Thailand: Limited risk in the areas that border Cambodia, Laos, and Burma. No risk in cities and major tourist resorts (Bangkok, Chiang Mai, Chiang Rai, Pattaya, Phuket Island, and Ko Samui.) Travelers to malaria-risk areas in Thailand should take either atovaquone/proguanil or doxycycline as their antimalarial drug. Mefloquine is no longer recommended for Thailand.

Source

atovaquone/proguanil = Malarone (most effective - also most expensive)
doxycycline = generic
mefloquine = Larium (known for strange dream patterns)
primaquine = generic

8. Posted by bibs (Full Member 89 posts) 10y

Gelli
yes south china is problem area.But I think you can choose between 2 drugs.

1. Mefloquin - 250mg base once a week. effective in China.

2.Doxycycline-100mg daily (It causes photosensitivity in some persons when exposed to Sun, and notrecommended for prolonged use -more than 3 months).Effective in Thailand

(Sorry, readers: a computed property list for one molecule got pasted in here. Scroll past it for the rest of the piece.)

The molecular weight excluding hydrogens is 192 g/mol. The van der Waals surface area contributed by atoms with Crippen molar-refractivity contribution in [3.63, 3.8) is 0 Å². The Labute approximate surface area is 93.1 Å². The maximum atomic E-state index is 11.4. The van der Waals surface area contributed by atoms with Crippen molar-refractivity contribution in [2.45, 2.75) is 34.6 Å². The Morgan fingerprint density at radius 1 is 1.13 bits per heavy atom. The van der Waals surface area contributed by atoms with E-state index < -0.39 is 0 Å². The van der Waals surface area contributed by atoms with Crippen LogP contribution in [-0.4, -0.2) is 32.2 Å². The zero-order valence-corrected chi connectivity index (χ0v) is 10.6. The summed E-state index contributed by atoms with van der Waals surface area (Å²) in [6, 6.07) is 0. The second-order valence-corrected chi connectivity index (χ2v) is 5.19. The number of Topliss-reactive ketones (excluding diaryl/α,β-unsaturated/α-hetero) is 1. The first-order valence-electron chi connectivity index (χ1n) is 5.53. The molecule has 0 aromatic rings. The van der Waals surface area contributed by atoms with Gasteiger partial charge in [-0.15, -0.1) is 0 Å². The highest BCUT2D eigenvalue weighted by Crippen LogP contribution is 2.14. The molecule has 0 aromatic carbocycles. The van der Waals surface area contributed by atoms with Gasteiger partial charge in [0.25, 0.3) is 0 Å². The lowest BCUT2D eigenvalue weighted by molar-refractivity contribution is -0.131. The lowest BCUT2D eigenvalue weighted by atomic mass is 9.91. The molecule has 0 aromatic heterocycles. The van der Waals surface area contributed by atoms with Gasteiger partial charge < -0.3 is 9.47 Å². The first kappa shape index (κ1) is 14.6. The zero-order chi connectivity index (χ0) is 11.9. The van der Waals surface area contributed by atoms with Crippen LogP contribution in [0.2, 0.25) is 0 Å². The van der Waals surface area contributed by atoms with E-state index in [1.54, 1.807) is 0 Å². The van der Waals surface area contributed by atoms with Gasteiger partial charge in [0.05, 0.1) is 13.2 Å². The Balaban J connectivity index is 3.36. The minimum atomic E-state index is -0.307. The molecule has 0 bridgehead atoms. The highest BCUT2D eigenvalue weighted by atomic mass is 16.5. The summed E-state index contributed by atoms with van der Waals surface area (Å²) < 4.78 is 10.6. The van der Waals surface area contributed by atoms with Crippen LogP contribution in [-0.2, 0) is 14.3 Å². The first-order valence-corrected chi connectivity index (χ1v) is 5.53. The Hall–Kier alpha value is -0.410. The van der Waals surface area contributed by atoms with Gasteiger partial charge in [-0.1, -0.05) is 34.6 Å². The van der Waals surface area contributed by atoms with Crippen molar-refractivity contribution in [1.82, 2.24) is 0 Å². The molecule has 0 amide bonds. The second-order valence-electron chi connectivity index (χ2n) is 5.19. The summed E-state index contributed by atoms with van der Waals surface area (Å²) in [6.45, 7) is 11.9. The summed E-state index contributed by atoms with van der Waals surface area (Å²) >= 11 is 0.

Resistance to Chloroquine has caused a major problem setback to the malaria treatment and prophylaxis worlwide,as no other drug is still as effecttive.
So It is better to take anti malarial agents by demographic sensitivity.
And try to use maximum body covering clothes, mosquito repellent creams and mosquito nets.
Mosquito repellent creams with DEET ( diethylmetatoluamide) more than 15% are recommended.
Though all these recommendations are quite frightening , you don't have to bother much. Lots of people are travelling these areas regularly without any major problems.
just a bit of awareness and precaution is only needed.

9. Posted by loubylou (Travel Guru 664 posts) 10y

Quoting Gelli

As I'm a mozzie magnet that can even manage to get bit above the arctic circle in Feb when it's -25, I obviously need to be seriously taking Anti-malarials now that i'm heading into a "danger" zone. And whilst my doctors suggested a few things before I left (8 months ago), I am prone to getting bad reactions/side effects to allsorts of medicines and pills - and not always straight away - and want to try things out before i'm forced to rely on them.

Any comments would be greatfully received.

Hi Gelli,